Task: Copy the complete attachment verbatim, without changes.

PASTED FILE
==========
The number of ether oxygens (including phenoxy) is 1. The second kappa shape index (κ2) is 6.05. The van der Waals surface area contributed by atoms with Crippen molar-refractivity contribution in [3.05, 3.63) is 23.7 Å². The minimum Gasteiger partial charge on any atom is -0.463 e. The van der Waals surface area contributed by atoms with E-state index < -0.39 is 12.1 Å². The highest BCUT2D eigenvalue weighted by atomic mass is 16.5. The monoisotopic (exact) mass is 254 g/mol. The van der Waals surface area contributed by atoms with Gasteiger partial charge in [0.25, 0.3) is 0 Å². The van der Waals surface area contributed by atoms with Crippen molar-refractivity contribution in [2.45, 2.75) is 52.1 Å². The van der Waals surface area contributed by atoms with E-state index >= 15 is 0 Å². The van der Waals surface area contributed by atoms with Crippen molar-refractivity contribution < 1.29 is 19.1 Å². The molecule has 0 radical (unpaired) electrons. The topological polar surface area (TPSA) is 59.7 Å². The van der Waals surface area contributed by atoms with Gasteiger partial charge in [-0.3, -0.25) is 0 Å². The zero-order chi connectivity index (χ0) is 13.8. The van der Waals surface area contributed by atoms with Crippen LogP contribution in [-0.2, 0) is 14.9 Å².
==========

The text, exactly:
The number of ether oxygens (including phenoxy) is 1. The second kappa shape index (κ2) is 6.05. The van der Waals surface area contributed by atoms with Crippen molar-refractivity contribution in [3.05, 3.63) is 23.7 Å². The minimum Gasteiger partial charge on any atom is -0.463 e. The van der Waals surface area contributed by atoms with E-state index < -0.39 is 12.1 Å². The highest BCUT2D eigenvalue weighted by atomic mass is 16.5. The monoisotopic (exact) mass is 254 g/mol. The van der Waals surface area contributed by atoms with Gasteiger partial charge in [0.25, 0.3) is 0 Å². The van der Waals surface area contributed by atoms with Crippen molar-refractivity contribution in [2.45, 2.75) is 52.1 Å². The van der Waals surface area contributed by atoms with E-state index >= 15 is 0 Å². The van der Waals surface area contributed by atoms with Crippen molar-refractivity contribution < 1.29 is 19.1 Å². The molecule has 0 radical (unpaired) electrons. The topological polar surface area (TPSA) is 59.7 Å². The van der Waals surface area contributed by atoms with Gasteiger partial charge in [-0.3, -0.25) is 0 Å². The zero-order chi connectivity index (χ0) is 13.8. The van der Waals surface area contributed by atoms with Crippen LogP contribution in [-0.2, 0) is 14.9 Å².